OK! MADAM (South Korea 2019) ***
Directed by Lee Cheol-ha
OK! MADAM starts off pretty badly. It begins with a Martial-Arts fight sequence that no one can tell what is going on, except that there is a lady that fights kick-ass. The film then moves to a silly family type comedy where a married couple (Uhm Jung-hwa and actor Park Sung-woong), a computer geek and a Chinese donut seller bicker abut not having money but still wish to go to Hawaii. Add their little daughter who gets into fights in school. They really need a vacation. Thankfully, this slapstick action family comedy gets much better once they board a plane for Hawaii and encounter bad guys from yes, North Korea. The plot contains surprises which makes up for the movie. The slapstick comedy works like DIE HARD on a plane where a hole is blown in the plane, the hero clambers the vent shafts and fights occur in the plane’s economy aisles. The film progresses to quite funny and oddly this Korean film is the best in its middle portion before getting a bit too silly towards the end. Actress Uhm, a single is winning as the Martial Arts kicking heroine, looking very sexy in her flight attendant red uniform.
OUT OF MY LEAGUE (Sul Più Bello) (ITALY 2019) ***
Directed by Alice Filippi
Marta — a young woman suffering from a lethal genetic disease, cystic fibrosis since birth — hopes to meet someone who will accept her. Despite her family and friends dissuading her from ‘aiming too high,’ Marta desires the unattainably handsome Arturo — who has also caught the eye of her rival Beatrice. Regardless of her loyal friends (one a lesbian and the other a gay male, the male looking like a you replica of Romain Duris) preparing her for disappointment, Marta overcomes expectations and gets closer to Arturo. She eventually is forced to face her toughest challenge: telling Arturo that time is not in their favour. Thee has been two other notable films about a not-so-good looking ir l chasing after a handsome beau. There is the French classic Francois Truffaut’s 1975 L’HISTOIRE D’ADELE H. and the Italian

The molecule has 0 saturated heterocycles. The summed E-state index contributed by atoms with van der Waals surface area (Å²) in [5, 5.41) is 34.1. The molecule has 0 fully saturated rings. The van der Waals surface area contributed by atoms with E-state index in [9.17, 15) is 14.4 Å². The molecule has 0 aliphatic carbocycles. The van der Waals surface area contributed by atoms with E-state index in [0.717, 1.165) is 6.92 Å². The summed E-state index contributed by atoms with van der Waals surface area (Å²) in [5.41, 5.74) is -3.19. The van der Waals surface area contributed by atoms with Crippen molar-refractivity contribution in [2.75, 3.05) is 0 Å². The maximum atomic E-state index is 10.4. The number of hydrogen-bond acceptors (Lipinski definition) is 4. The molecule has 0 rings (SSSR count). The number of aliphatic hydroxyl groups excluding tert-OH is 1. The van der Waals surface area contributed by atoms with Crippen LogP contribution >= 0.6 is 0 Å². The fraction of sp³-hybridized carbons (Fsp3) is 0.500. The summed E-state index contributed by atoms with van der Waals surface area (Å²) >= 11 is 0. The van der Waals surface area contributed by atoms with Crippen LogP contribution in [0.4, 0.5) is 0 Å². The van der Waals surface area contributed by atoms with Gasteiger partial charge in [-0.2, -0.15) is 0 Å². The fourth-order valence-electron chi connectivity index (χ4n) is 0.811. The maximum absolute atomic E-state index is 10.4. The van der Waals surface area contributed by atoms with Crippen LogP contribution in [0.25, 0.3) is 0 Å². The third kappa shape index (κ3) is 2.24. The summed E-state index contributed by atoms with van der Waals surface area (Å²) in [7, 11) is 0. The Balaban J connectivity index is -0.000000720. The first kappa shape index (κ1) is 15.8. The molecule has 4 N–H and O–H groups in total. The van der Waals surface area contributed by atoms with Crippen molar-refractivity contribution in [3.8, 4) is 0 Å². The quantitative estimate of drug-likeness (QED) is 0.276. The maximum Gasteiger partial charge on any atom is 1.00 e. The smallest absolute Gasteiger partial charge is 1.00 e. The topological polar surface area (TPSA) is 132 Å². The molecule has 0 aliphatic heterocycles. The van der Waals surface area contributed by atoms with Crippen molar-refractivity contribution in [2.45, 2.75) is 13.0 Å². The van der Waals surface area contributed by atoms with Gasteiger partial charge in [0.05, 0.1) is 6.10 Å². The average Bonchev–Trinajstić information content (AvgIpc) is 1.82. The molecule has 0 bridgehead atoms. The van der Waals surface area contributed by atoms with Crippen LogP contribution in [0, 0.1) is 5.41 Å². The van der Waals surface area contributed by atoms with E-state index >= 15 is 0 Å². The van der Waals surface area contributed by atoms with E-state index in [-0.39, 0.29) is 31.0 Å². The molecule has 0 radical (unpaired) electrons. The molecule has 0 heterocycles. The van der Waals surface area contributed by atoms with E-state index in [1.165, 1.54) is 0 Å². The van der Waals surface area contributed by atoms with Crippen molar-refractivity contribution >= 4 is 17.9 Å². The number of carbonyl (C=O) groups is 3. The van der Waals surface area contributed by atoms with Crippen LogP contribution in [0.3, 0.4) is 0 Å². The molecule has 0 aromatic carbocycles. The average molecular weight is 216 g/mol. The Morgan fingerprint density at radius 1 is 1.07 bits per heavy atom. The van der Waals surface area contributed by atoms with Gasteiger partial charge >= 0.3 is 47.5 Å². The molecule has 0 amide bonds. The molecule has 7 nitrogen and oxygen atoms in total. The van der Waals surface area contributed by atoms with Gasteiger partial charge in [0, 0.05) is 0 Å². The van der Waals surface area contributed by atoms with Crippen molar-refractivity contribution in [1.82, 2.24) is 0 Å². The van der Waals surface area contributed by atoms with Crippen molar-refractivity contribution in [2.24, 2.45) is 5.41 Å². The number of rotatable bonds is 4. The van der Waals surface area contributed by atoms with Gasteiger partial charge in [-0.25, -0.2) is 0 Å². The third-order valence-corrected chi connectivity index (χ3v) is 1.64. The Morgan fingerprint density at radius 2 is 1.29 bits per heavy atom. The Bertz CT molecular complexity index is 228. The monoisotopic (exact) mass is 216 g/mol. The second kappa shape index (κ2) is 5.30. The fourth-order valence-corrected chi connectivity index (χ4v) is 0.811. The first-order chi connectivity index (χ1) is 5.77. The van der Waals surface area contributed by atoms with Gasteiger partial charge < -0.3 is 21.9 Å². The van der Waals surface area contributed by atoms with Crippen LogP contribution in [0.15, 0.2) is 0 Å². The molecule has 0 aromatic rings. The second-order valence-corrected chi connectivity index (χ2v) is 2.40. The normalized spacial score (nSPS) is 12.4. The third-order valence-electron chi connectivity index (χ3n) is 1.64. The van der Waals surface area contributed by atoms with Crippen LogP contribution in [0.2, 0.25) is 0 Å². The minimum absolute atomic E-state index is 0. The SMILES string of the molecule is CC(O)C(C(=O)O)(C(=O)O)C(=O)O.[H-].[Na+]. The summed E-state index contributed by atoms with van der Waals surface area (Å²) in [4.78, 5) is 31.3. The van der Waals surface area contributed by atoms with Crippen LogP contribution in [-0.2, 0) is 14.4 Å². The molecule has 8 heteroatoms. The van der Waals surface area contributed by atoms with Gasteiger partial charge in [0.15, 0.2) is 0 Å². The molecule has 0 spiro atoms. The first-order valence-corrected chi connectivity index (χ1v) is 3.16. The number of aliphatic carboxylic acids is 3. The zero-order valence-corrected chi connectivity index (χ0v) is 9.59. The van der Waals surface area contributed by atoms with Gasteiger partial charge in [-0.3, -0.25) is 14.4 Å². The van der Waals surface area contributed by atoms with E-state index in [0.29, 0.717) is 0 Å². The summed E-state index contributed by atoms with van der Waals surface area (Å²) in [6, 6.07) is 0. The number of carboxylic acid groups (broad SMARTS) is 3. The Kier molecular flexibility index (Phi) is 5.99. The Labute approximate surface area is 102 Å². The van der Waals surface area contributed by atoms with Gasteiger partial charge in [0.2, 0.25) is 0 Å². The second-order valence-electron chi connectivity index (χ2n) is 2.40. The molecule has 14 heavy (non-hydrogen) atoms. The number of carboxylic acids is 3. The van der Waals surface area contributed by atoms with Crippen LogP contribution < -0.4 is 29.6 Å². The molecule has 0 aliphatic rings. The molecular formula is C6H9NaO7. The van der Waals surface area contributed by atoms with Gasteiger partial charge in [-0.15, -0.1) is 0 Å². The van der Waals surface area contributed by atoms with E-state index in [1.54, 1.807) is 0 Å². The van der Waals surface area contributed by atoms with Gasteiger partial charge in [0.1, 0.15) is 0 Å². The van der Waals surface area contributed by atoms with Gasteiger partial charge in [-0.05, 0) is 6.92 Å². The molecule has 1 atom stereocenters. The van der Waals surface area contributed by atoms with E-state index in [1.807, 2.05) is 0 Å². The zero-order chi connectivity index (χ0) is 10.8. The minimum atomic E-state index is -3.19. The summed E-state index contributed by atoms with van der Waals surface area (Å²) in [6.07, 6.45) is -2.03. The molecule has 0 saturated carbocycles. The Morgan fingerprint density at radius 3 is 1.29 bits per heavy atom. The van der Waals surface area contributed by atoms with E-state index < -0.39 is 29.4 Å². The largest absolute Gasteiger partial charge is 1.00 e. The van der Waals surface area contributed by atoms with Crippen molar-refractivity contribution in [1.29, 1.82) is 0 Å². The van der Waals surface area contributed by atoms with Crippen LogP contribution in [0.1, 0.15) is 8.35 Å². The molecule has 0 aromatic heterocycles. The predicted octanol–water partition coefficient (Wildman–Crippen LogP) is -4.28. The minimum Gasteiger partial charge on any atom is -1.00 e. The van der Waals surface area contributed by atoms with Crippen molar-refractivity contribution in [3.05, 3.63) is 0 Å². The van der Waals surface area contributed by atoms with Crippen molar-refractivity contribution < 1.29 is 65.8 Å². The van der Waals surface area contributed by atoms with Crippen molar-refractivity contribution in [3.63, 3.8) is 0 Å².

Ettore Scola’s unforgettable 1981 PASSIONE D’AMOUR. Director Filippi does not strive for the great heights achieved in those two classics, aiming lower but still achieving an entertaining piece of young romantic comedy.
Trailer: (problem attaching trailer)
PEACE BY CHOCOLATE (Canada 2021) ***
Directed by Jonathan Keijser
After the bombing of his father's chocolate factory, a charming young Syrian refugee struggles to settle into his new small-town life in Halifax, Canada, caught between following his dream and preserving his family's legacy. Tariq arrives in the middle o winter followed soon by his befuddled parents. The Canadian hosts are only too nice and helpful and even more so in aiding Tariq’s father setting up a chocolate business. Based on a true story, it seems. PEACE BY CHOCOLATE shows Canada at her best, helping Syrian refugees re-settling s well as telling their story. There is also one scene with Prime Minster Justin Trudeau (on tv) giving a speech on what Canadians can do to help. It is all charming and at times too much overcharging for its won good. Are Canadians that nice? At its best, besides the artificially looking feel good movie supposedly true, the film does include what it is the plight of a refugee is like how one can lose their home, family and even ones dignity. The film is dedicated to the recently passed Hatem Ali, who played the father.